Hope is a thing with scales. (With all the talk about hope, I couldn’t help myself.) From the second reading, we learn that fishermen described the disaster on March 11, 2011 as four-fold: there was the earthquake (natural), tsunami (natural), radiation contamination (manmade), and deadly rumor (manmade). The words in the parenthesis reference what kind of disasters they were. Something interesting from the reading is that Professor Takahashi makes a distinction between the social repercussions of each type of disaster. Natural disasters bring people together whereas manmade disasters don’t since people don’t want to rebuild in contaminated areas. But there’s hope to be had! Some interesting questions that came up from this reading include: what is hope vs delusion? Is hope having alternative fisheries to sustain you? What about a fishery available for many generations? Or is hope just doing something to pay our bills? (Like fishing out whatever you can to sell then fishing for the next.) And what happens when we use tourism to help out fisheries (like opening a seafood restaurant or farmer’s market)? It seems likely that the fishery will cease to exist.
Questions to ask Professor Takahashi:
- Does she make a distinction between maximum sustainable yield model and the maximum economical yield model?
- What extent have these models been modified?
- How do disasters affect the models?
- What fisheries models are commonly used?
- Is there awareness of the Roughgarden model?
- How much of an impact is the Tragedy of the Commons?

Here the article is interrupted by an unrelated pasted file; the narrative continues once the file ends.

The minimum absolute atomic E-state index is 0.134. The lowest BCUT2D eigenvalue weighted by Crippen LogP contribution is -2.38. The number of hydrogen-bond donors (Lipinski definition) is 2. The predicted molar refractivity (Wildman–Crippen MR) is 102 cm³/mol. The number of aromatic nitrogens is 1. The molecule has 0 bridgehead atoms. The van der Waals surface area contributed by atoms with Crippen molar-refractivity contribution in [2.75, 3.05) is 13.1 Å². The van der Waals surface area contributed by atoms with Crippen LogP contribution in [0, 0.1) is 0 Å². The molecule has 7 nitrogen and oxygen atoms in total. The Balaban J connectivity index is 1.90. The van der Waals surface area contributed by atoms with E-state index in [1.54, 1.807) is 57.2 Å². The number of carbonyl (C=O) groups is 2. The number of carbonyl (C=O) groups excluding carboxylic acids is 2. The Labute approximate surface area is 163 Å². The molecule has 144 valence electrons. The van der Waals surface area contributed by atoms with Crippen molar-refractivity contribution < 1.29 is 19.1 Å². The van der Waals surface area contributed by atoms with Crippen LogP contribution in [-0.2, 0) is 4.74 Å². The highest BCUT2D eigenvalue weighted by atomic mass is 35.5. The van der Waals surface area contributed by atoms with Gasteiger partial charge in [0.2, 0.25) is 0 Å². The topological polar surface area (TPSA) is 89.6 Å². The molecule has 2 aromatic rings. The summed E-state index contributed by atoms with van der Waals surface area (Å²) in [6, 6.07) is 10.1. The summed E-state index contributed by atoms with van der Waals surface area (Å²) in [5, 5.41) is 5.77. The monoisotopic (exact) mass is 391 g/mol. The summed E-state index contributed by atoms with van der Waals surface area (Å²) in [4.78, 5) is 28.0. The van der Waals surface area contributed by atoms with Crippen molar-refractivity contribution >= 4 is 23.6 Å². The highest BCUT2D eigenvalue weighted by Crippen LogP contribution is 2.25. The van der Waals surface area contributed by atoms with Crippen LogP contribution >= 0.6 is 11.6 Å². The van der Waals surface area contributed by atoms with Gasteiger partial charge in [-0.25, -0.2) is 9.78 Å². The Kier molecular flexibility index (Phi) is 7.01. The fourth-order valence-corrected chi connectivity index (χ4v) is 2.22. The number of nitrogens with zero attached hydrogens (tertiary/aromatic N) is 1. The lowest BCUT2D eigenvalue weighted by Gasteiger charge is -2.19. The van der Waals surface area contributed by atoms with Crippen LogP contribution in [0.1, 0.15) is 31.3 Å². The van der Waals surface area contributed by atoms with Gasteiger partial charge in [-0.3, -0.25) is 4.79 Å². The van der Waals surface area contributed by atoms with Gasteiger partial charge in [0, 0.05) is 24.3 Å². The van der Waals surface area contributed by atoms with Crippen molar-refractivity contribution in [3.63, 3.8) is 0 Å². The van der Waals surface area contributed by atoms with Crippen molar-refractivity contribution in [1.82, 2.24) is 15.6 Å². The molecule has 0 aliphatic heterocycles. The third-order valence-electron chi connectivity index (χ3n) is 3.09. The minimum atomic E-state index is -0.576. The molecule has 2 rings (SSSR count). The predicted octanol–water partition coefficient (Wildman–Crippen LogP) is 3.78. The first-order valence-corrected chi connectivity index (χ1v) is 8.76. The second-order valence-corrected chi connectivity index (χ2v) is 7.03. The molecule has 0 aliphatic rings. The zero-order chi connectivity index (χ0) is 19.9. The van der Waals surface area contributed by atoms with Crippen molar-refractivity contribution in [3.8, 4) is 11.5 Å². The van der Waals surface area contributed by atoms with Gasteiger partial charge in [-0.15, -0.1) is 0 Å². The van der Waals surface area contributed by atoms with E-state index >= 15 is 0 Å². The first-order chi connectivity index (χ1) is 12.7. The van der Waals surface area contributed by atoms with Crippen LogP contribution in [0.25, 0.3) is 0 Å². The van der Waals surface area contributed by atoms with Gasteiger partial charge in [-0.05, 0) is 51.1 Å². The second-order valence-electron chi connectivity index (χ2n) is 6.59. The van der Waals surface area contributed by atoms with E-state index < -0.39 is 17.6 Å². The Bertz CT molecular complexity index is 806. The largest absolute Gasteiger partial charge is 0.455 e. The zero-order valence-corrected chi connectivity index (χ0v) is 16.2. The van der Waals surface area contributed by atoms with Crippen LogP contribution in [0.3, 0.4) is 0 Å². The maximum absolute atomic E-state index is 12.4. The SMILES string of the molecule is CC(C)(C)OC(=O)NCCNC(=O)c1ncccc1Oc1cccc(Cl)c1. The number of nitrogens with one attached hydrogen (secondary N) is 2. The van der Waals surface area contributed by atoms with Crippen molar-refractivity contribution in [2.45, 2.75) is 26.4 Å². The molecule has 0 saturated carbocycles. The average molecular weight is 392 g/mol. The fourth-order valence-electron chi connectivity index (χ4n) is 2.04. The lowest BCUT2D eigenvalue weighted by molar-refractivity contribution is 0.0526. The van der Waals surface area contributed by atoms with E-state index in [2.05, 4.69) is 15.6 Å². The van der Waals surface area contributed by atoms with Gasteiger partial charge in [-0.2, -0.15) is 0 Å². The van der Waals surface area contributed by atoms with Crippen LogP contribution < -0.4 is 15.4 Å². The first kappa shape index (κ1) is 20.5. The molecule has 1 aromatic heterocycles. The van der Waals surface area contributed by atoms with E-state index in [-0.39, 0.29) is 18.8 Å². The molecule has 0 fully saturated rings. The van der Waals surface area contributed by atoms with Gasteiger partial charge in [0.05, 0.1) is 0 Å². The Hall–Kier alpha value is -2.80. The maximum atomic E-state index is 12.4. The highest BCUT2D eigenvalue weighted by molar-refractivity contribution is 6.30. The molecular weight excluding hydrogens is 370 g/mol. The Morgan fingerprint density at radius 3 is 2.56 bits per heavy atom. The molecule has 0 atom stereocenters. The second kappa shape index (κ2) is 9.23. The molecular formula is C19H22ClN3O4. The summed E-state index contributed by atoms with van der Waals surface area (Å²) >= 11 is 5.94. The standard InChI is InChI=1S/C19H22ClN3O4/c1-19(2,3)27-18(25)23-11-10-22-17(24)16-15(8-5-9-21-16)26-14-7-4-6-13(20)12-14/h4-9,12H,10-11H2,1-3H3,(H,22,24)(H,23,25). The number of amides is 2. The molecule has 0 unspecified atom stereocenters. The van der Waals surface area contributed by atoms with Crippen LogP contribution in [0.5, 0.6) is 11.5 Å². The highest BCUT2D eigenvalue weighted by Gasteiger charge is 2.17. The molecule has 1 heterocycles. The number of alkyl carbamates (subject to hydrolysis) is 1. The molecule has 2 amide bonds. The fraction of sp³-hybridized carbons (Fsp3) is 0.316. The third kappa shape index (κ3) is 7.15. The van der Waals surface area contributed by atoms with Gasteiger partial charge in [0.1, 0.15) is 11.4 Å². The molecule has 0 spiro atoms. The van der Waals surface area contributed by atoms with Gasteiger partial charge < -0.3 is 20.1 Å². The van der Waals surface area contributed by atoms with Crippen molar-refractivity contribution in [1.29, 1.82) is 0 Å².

- How much are scientists involved in policies regrading fisheries?
- Is there a fear of regulation among Japanese fishermen? (Since there is such a fear among Maine fishermen.)
- How do fishermen manage to keep the fish so fresh? How local is the fish? How do they access the fish/choose which fish to catch?
- How much trust is there in the fishermen regarding radiation? (Should we trust where they say the fish come from?
It was another intellectually-engaging day in the Asian Studies conference room! The significant takeaway from this session is that we were able to discuss these readings from a biological perspective. We also were able to prepare some questions for when we meet Professor Takahashi in Japan. Big thank you to Professor Johnson and Professor Ellers for meeting with us, and of course thank you to our senseis for organizing everything.
P.S. Unfortunately, I will be missing the next two meetings (currently writing this post in a hotel room in Baltimore) because I have to watch my sister graduate. But fear not, I will still be doing the readings and updating the blog while I’m away.
P.P.S. The past two discussions had a common theme of distrusting science. It’s interesting to note that Japan has a general trust of science whereas the US does not. So, I want to put in a shameless plug for an outreach project in science communication that Bowdoin students (including myself) have put together: click here.
Continuing discussion today in a similar fashion as yesterday, the group welcomed guests Professor Amy Johnson and Olaf Ellers to introduce the topic of fisheries, an important topic for discussing limits to resources and the problems brought to ecosystems by extraction by humans. Before I delve into our discussion on fisheries, I won’t neglect to mention our first keigo lesson which we had today. Keigo is a way of speaking in Japanese during formal introductions and settings. Certain parts of speech may be altered and one must use a different vocabulary. Today’s topic was jikoshōkai or self-introduction. I will be using these often in Tokyo as we meet people who will give us tours, lectures, and invite us into their homes — stay tuned to hear about how these introductions proceed and my takeaways from using keigo!